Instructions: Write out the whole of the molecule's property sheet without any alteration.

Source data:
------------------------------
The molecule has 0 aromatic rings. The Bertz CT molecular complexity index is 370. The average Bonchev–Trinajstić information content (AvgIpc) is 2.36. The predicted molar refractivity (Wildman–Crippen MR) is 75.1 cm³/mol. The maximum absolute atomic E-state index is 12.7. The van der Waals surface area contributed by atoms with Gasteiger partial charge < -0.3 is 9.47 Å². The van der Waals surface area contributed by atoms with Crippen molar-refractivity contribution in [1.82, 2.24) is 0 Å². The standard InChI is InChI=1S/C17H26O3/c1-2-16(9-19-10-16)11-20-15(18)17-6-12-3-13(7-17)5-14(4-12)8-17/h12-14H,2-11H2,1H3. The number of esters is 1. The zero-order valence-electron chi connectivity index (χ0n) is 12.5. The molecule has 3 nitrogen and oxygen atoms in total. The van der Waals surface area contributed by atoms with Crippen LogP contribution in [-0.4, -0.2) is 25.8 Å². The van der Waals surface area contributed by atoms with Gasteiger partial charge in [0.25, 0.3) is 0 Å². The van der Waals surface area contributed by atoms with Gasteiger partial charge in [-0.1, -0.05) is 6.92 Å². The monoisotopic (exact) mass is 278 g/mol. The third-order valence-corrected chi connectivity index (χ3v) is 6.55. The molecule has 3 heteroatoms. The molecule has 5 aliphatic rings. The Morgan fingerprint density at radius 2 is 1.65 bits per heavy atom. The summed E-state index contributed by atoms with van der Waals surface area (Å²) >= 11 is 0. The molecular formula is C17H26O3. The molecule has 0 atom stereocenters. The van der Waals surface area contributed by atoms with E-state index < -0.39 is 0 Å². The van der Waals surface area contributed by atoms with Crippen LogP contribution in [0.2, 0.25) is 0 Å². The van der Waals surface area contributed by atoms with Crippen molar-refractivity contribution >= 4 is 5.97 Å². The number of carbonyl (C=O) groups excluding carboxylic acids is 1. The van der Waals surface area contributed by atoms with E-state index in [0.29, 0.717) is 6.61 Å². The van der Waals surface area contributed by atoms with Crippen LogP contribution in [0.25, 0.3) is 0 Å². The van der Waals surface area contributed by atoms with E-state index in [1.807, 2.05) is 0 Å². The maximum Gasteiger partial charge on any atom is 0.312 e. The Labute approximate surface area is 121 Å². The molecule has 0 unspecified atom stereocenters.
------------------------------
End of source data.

The molecule has 0 aromatic rings. The Bertz CT molecular complexity index is 370. The average Bonchev–Trinajstić information content (AvgIpc) is 2.36. The predicted molar refractivity (Wildman–Crippen MR) is 75.1 cm³/mol. The maximum absolute atomic E-state index is 12.7. The van der Waals surface area contributed by atoms with Gasteiger partial charge < -0.3 is 9.47 Å². The van der Waals surface area contributed by atoms with Crippen molar-refractivity contribution in [1.82, 2.24) is 0 Å². The standard InChI is InChI=1S/C17H26O3/c1-2-16(9-19-10-16)11-20-15(18)17-6-12-3-13(7-17)5-14(4-12)8-17/h12-14H,2-11H2,1H3. The number of esters is 1. The zero-order valence-electron chi connectivity index (χ0n) is 12.5. The molecule has 3 nitrogen and oxygen atoms in total. The van der Waals surface area contributed by atoms with Crippen LogP contribution in [-0.4, -0.2) is 25.8 Å². The van der Waals surface area contributed by atoms with Gasteiger partial charge in [0.25, 0.3) is 0 Å². The van der Waals surface area contributed by atoms with Gasteiger partial charge in [-0.1, -0.05) is 6.92 Å². The monoisotopic (exact) mass is 278 g/mol. The third-order valence-corrected chi connectivity index (χ3v) is 6.55. The molecule has 3 heteroatoms. The molecule has 5 aliphatic rings. The Morgan fingerprint density at radius 2 is 1.65 bits per heavy atom. The summed E-state index contributed by atoms with van der Waals surface area (Å²) >= 11 is 0. The molecular formula is C17H26O3. The molecule has 0 atom stereocenters. The van der Waals surface area contributed by atoms with E-state index < -0.39 is 0 Å². The van der Waals surface area contributed by atoms with Crippen LogP contribution in [0.2, 0.25) is 0 Å². The van der Waals surface area contributed by atoms with Crippen molar-refractivity contribution >= 4 is 5.97 Å². The number of carbonyl (C=O) groups excluding carboxylic acids is 1. The van der Waals surface area contributed by atoms with E-state index in [0.29, 0.717) is 6.61 Å². The van der Waals surface area contributed by atoms with Crippen LogP contribution in [0.25, 0.3) is 0 Å². The van der Waals surface area contributed by atoms with E-state index in [1.807, 2.05) is 0 Å². The maximum Gasteiger partial charge on any atom is 0.312 e. The Labute approximate surface area is 121 Å². The molecule has 0 unspecified atom stereocenters.